This story was updated at 10:40 p.m. EST.
A white Alabama police officer faces murder charges for the fatal shooting of an unarmed black man, authorities said on Wednesday.
Montgomery police officer Aaron “A.C.” Smith, 23, is free on $150,000 bond after investigators found that he broke the law when he shot and killed Gregory Gunn last Thursday, Montgomery County District Attorney Daryl Bailey said.
The case now goes to a grand jury, he said.
Police killings of African-Americans, many of them unarmed, have sparked repeated protests over excessive use of force in the past few years.
An attorney for Smith told a reporter for the Montgomery Advertiser newspaper that the officer had stopped Gunn and started to search him “for his own safety” when Gunn broke from him and ran, according to an interview posted on the reporter's Twitter feed.
The attorney, Mickey McDermott, told the newspaper that Smith tried six times to use non-lethal force, including using his Taser and baton, to subdue Gunn, but that Gunn picked up a weapon and Smith had to use deadly force “as he was trained.”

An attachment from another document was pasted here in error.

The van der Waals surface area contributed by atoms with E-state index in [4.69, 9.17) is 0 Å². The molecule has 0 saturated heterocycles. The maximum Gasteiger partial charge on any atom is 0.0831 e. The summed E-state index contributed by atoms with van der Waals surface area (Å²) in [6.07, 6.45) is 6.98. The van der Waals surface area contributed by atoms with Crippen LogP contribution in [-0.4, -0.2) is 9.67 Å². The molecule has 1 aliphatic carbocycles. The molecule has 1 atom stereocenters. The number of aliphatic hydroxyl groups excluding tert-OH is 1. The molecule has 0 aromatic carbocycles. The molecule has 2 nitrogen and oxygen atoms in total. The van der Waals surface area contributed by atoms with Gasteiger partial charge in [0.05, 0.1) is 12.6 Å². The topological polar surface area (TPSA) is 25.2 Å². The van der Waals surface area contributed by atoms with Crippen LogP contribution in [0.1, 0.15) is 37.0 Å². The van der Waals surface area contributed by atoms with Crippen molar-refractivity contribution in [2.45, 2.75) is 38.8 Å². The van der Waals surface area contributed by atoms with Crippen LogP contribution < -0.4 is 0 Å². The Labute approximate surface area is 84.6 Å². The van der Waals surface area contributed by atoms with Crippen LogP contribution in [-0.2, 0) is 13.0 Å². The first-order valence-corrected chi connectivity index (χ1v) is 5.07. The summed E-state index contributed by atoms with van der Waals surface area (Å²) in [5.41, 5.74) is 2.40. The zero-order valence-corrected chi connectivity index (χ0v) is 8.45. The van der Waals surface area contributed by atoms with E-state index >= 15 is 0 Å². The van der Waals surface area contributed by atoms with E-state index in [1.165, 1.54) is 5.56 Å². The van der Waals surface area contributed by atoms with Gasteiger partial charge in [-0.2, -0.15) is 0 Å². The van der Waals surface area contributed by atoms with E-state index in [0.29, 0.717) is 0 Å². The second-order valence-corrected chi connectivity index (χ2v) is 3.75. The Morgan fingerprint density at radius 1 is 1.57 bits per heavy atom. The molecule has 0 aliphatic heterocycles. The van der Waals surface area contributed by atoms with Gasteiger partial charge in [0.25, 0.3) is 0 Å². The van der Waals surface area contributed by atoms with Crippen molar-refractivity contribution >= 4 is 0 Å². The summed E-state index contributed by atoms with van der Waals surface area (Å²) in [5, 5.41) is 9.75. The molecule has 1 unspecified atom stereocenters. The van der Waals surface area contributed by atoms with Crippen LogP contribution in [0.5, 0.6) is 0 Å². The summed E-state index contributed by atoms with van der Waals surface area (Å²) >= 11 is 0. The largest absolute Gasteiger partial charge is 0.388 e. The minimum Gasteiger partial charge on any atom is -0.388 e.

McDermott could not be reached by Reuters on Wednesday.
In remarks to reporters earlier Wednesday, Montgomery Police Chief Ernest Finley declined to confirm initial reports that Gunn had brandished a stick-like weapon.
“It's possible,” Finley said. “At the end of the day, we're going to wait for the entire report from the DA's office or the SBI [State Bureau of Investigation].”
Mayor Todd Strange said he was not aware if there is any video of the incident.
Strange said the police department, composed of about 500 officers and 45 percent black, has made big strides in community relations over the years and will continue to reach out to citizens in the wake of the shooting.
"We have bridges to build again, but let's don't tear down what we have done," Strange said.
In front of the family home in Montgomery, a woman identified as Gunn's mother spoke to reporters.
"God is still in charge. And heaven knows what happened," she said in a video posted by the Montgomery Advertiser newspaper. "Man may not know. Only one that did it and one that got done to. But heaven knows."